Male Sprague Dawley rats (Taconic, Ejby, Denmark) weighing ~250 g were allowed to acclimatize for at least 8 days at 20–22 °C and 45–65% humidity with free access to water and food. The rats were fasted for 18 h prior to surgery. Hypnorm (fentanyl 0.315 mg/mL and fluanisone 10 mg/mL) (Glostrup apotek, Glostrup, Denmark) and Dormicum (midazolam 5 mg/mL) (Nomeco, Copenhagen, Denmark) were mixed 1:1 (v/v) with ultrapure water and used for anesthesia. The initial dose was 2 mL/kg and subsequent doses of 1 mL/kg were given every 20 min within the first hour and thereafter every 40 min to keep the animals anaesthetized. All doses of anesthetics were administered subcutaneously in the neck region. The abdominal wall was cut open and the small intestine localized. A 10 cm PE-50 catheter (Smiths Medical, Keene, NH, USA) was inserted into the middle of the intestine and secured with a 3/0 suture (Braun, Tuttlingen, Germany). Care was taken not to interrupt the mesenteric blood flow. The intestine was hydrated with 1–2 mL isotonic sodium chloride solution before the rat abdominal wall was closed with 9 mm clips using the AutoClip Wound Closure System (Alzet, Cupertino, CA, USA). The animal was left on a 37 °C heating plate (Scandidact, Kvistgaard, Denmark) for 30 min prior dosing of the test samples to allow normalization of the potentially elevated blood glucose level resulting from stress induced by handling and surgery. 500 µL test samples containing 180 µM insulin (50 IU/kg) or PTH(1-34) and 720 µM penetratin were injected into the catheter. A volume of 200 µL air was injected immediately after dosing to fully empty the catheter into the intestinal lumen. 200 µL blood samples were collected from the tail vein at time points 0, 5, 15, 30, 45, 60, 90, and 120 min into EDTA-coated microcuvette vials (Sarstedt, Nümbrecht, Germany). The blood samples were placed on ice prior isolation of the plasma by centrifugation at 2000× g at 4 °C for 10 min (Eppendorf centrifuge 5424, Eppendorf, Hamburg, Germany). Blood glucose was measured at time points of 15, 30, 45, 60, 90, and 120 min after dosing using an On-Call blood glucose meter (Acon, San Diego, CA, USA). After the final blood sampling, the animals were euthanized while still under anesthesia using 90% CO2 in O2 [19]. The abdominal wall of the rats was reopened after the experiment to ensure the catheter was still in place. Likewise, control of potential damage to the intestine was determined macroscopically. The experiments were conducted in strict compliance with the national animal research license 2009/561-1622.

2.13. Data and Statistical Analysis

Data processing was carried out using Microsoft Office Excel 2010 and GraphPad Prism version 6 (GraphPad Software, San Diego, CA, USA). Statistical analysis was done in GraphPad Prism using one-way analysis of variance (ANOVA) with Tukey’s multiple comparisons test. Data are presented as mean ± standard deviation (SD) or standard error of mean (SEM) with N representing the number of experimental replicates and n representing number of biological replicates.

3. Results

3.1. Complex Size is Influenced by the Isoelectric Point of the Therapeutic Peptide

The resulting complex sizes obtained after mixing insulin or PTH(1-34) with penetratin were studied using a 1:4 insulin or PTH(1-34) to penetratin molar mixing ratio, as this ratio previously showed efficient penetratin-mediated intestinal insulin delivery [6,11]. The mean sizes of the formed complexes were assessed by DLS and dominant sizes according to volume distributions at pH 5, 6.5, and 7.4 are shown in Figure 1. In samples containing only insulin, self-association into large complexes with mean volume sizes of 1579 ± 319 nm were observed at pH 5 (Figure 1A). In contrast, larger complexes resulting from self-association did not dominate in the insulin samples at pH 6.5 or 7.4 or in samples containing only PTH(1-34) or penetratin at pH 5, 6.5, or 7.4. Mixing insulin with penetratin at pH 5 resulted in complexes with comparable sizes as observed for insulin alone (Figure 1B). Larger insulin-penetratin complexes were detected at pH 6.5 (2503 ± 360 nm) and pH 7.4 (2443 ± 348 nm) when compared to pH 5 (1732 ± 359 nm). The sizes determined in the PTH(1-34)-penetratin samples were comparable to those determined in the samples containing only PTH(1-34) or penetratin, with volume mean sizes assessed to 2.5 ± 0.1 nm at pH 5, 2.4 ± 0.1 nm at pH 6.5, and 2.4 ± 0.1 nm at 7.4 (Figure 1B). All penetratin and PTH(1-34)-penetratin samples contained a minor fraction of supramolecular complexes as observed upon evaluation of the size distributions by intensity (Figure S1). In addition, even larger complexes may be present, but not detectable using DLS which is not applicable for detection of structures exceeding 10 µm.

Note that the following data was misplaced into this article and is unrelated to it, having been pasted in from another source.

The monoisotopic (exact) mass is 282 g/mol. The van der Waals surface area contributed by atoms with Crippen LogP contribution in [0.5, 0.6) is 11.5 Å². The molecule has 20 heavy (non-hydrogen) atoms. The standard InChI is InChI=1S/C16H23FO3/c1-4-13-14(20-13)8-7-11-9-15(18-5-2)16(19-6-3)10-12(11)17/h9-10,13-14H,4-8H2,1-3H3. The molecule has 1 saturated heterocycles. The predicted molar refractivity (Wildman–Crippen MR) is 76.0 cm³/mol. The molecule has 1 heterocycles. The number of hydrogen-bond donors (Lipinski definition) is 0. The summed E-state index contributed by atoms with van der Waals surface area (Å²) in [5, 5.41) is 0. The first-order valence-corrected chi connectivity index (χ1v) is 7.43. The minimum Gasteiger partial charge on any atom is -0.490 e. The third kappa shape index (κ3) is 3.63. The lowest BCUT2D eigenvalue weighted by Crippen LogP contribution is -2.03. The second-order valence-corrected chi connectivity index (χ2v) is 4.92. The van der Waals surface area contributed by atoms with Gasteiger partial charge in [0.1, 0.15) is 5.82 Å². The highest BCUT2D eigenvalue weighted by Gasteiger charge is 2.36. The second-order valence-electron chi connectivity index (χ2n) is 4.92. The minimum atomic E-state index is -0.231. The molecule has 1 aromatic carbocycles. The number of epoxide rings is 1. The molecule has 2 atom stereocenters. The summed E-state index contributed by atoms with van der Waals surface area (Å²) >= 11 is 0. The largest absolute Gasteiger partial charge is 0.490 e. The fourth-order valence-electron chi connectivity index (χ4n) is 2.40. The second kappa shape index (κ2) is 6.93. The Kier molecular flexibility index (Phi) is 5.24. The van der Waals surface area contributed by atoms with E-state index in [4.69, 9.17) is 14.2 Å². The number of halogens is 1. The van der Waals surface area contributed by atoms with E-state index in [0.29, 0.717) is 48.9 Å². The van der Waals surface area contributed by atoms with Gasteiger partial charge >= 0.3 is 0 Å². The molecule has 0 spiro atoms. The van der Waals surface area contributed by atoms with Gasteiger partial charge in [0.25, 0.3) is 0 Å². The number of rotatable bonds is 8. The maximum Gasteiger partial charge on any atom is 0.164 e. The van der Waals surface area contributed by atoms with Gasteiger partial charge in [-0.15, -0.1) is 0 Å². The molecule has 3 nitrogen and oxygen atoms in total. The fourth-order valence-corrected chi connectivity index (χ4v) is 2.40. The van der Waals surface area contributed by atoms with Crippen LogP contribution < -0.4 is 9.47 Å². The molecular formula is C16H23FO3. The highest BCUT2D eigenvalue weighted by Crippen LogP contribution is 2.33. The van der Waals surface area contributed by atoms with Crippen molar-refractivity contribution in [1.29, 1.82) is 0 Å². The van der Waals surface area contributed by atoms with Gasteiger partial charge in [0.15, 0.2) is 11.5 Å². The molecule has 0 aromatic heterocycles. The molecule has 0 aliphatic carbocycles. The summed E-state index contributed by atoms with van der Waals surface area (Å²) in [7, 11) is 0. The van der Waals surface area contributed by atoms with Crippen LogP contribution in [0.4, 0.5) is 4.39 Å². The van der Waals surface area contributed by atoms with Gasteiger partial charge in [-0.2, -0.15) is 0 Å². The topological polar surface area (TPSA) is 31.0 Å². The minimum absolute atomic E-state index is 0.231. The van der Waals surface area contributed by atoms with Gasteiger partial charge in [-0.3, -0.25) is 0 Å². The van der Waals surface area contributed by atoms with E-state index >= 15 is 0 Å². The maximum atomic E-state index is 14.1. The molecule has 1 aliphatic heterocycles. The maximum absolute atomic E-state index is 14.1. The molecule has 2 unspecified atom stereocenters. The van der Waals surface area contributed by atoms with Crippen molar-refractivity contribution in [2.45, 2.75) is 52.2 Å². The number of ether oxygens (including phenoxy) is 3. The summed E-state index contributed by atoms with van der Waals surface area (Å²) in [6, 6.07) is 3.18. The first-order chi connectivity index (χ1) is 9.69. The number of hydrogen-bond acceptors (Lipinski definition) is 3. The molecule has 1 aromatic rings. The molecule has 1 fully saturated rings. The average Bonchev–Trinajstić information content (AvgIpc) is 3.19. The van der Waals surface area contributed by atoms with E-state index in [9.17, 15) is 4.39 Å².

3.2. Insulin and PTH(1-34) Association Efficiency with Penetratin Differs according to pH and Therapeutic Cargo

To investigate the association efficiency between insulin or PTH(1-34) and penetratin at pH 5, 6.5, and 7,4, the samples were subjected to ultracentrifugation with subsequent detection of free insulin, PTH(1-34), and penetratin in the supernatant (Figure 2). No insulin, PTH(1-34), or penetratin prepared individually at pH 5, 6.5, or 7.4 were lost to sedimentation of larger complexes formed as a result of self-association (Figure 2A). However, subjecting the insulin-penetratin samples to ultracentrifugation resulted in significant loss of insulin from the pH 6.5 (21.8 ± 1.5%) and pH 7.4 (64.5 ± 2.7%) samples as well as a minor, but still significant loss of penetratin in the pH 7.4 sample (6.8 ± 0.4%) (Figure 2B). Neither PTH(1-34) nor penetratin were lost to sedimentation of larger complexes following ultracentrifugation of the PTH(1-34)-penetratin samples at pH 5, 6.5, or 7.4 (Figure 2B).

3.3. Complexation at pH 6.5 and 7.4 Affects the Secondary Structure in the Insulin-Penetratin Samples